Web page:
Last Friday (26 November) I was invited by a team of policy officers from the Greater Manchester Combined Authority to show them around my neighbourhood of Marple. It's something they do once a month in places they may not know so well in this conurbation of 2.5 million people. I got the impression they wanted to get a better sense of the place when they saw the name on policy documents.
Anyway, one of them said to me halfway around our tour that I'm obviously very passionate about my home. I never really thought of it like that, but I suppose I must be. It's been an amazing place to raise a family, we've seen steady change over the years, and though I do probably grumble a bit on here about traffic, trains, NIMBYs and scrotes, I actually really like it.
I invited a couple of local chums to join Rachel and me on the tour, not entirely randomly. Peter is involved in Our Marple Plan and the Friends of Marple Station group. Karen was involved in something called Marple Matters and is active in her kid's school. Like us, both of them have moved here and therefore have that incomers perspective. Some are born here, some are drawn here.
It all coincides with the window of opportunity for the Marple neighbourhood plan, which has been the product of a lot of hard work over the last few years. I was involved at the very start, but cleverer and more dedicated people than me have got it to this important stage.
There's nothing particularly special about the tour, but I hope the route I picked at least framed the identity of Marple for our guests.
We met the team off the train at Marple where Peter was able to talk through the proposals for a new entrance and an upgrade to the waiting room and station building on the northbound side. Explaining the transport logistics is pretty integral to the whole identity of Marple and starts to focus the mind on what the town is for, who uses it, and who lives here, and how wealth is generated in the community.
From there we hiked up Brabyn's Brow to Lockside Mill, where I used to have an office, showing off the canal and Memorial Park. Again, the view out towards Mellor and Ludworth Moor and the canal show just how different this place is to anywhere else they may visit in Greater Manchester. Rachel had the muscle memory of a teacher as she recounted the local history of the canals, and of the role of Samuel Oldknow. We had a stroll around the civic buildings in the park and I was a tad disappointed that the consultation boards about the new leisure centre, civic offices and library have been removed. I maintain it's a great opportunity to reconfigure that space and solve a number of problems at once. Between us, I think we had enough to summarise the issues and options.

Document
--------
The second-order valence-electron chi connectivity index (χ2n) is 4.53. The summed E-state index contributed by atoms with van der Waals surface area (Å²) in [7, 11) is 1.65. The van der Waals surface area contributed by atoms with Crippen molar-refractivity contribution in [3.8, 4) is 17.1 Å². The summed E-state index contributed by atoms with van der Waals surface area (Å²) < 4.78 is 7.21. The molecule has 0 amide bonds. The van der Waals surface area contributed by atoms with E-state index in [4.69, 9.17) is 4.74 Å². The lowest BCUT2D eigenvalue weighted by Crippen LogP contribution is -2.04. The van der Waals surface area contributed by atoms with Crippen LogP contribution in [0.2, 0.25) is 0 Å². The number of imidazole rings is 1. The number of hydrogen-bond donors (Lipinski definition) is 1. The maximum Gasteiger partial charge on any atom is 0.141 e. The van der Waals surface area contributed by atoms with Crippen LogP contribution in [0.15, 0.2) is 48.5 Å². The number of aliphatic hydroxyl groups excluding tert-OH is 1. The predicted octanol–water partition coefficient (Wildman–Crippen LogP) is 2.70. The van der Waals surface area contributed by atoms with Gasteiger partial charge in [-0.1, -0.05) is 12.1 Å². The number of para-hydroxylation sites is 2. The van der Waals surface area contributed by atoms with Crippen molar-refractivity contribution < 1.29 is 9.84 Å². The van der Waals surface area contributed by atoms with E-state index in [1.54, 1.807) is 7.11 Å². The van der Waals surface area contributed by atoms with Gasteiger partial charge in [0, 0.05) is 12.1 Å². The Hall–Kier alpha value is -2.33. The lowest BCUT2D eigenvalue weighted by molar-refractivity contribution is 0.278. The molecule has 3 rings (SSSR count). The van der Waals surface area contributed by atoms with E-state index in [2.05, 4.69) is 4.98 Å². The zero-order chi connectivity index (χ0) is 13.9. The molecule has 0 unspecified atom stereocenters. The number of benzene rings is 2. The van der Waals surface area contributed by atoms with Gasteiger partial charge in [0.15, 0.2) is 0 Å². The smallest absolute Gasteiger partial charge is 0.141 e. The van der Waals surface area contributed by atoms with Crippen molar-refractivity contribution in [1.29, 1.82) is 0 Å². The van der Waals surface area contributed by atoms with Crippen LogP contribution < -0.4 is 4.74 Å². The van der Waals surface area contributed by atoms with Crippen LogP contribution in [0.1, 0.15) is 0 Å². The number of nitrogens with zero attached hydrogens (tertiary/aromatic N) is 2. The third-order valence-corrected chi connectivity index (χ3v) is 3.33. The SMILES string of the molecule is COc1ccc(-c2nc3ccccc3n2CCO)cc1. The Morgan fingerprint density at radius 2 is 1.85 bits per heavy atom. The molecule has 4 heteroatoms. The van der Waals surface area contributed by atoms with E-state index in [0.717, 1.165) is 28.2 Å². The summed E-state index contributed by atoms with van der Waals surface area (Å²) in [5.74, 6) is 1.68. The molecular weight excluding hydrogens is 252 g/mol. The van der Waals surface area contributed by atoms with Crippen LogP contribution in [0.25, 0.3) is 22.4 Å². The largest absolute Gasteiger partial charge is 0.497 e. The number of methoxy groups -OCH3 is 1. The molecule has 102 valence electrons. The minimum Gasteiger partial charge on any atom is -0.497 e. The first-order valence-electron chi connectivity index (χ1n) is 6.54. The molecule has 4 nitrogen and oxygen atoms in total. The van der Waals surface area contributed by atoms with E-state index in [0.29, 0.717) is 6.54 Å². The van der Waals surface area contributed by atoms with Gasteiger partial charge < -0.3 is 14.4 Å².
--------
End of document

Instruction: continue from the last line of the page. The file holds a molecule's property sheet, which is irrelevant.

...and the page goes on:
Next, I simply had to point out a couple of unique local businesses. Britain's first provincial Cambodian restaurant, Kambuja, and our wonderful little one-screen cinema, The Regent. We waved at William Wragg MP's office and moved along to The Hollins.
One of the regular features of a daytime Marple experience is the group of elderly characters who sit outside Greggs. I'm on nodding terms with a few of them, and one was involved in UKIP and the Leave campaign, so I was actually keen to get their alternative view of life. Sadly, they weren't around.
Crossing over to Market Street we chatted to Daniel, the Big Issue vendor, before checking out the bustle of the main drag, stopping for a photo outside new bar Aggie's. I pointed out how the retail balance has changed in the time we've lived here. Some significant retail has gone, but the multiples hang on in there (Boots and Superdrug) all four of the big banks have gone, only one traditional pub remains, but new barbers shops, fishmongers and several independent bars and cafes have sprung up. It prompted an interesting discussion on the purpose and future of our local high street and the need for high-density housing balanced against the preservation of heritage assets, where there was a difference of opinion amongst the home team.
We then cut across to the derelict leisure centre, Marple's greatest current blight and in need of urgent attention and replacing.
Stockport Road, like Market Street, has been transformed of late and we stopped to welcome the couple who have just opened Lentils and Lather, Marple's newest shop and got their take on what attracted them to expand here. I hope that was a useful insight. From there it was a quick jaunt downhill to The Railway pub for a drink and some food before our guests caught a train back to work from Rose Hill, pointing out a few local characters and landmarks along the way.
All told, it was a real honour to host them. They were a super-smart group, as you'd expect from civil servants in Britain's most dynamic city region, and they all asked some very good questions and shrewd observations. It was light touch, informal, but hopefully useful. And yes, when I reflect on it, I am pretty proud of our town and more so for the passion of lovely people like Peter and Karen who want to make it even better.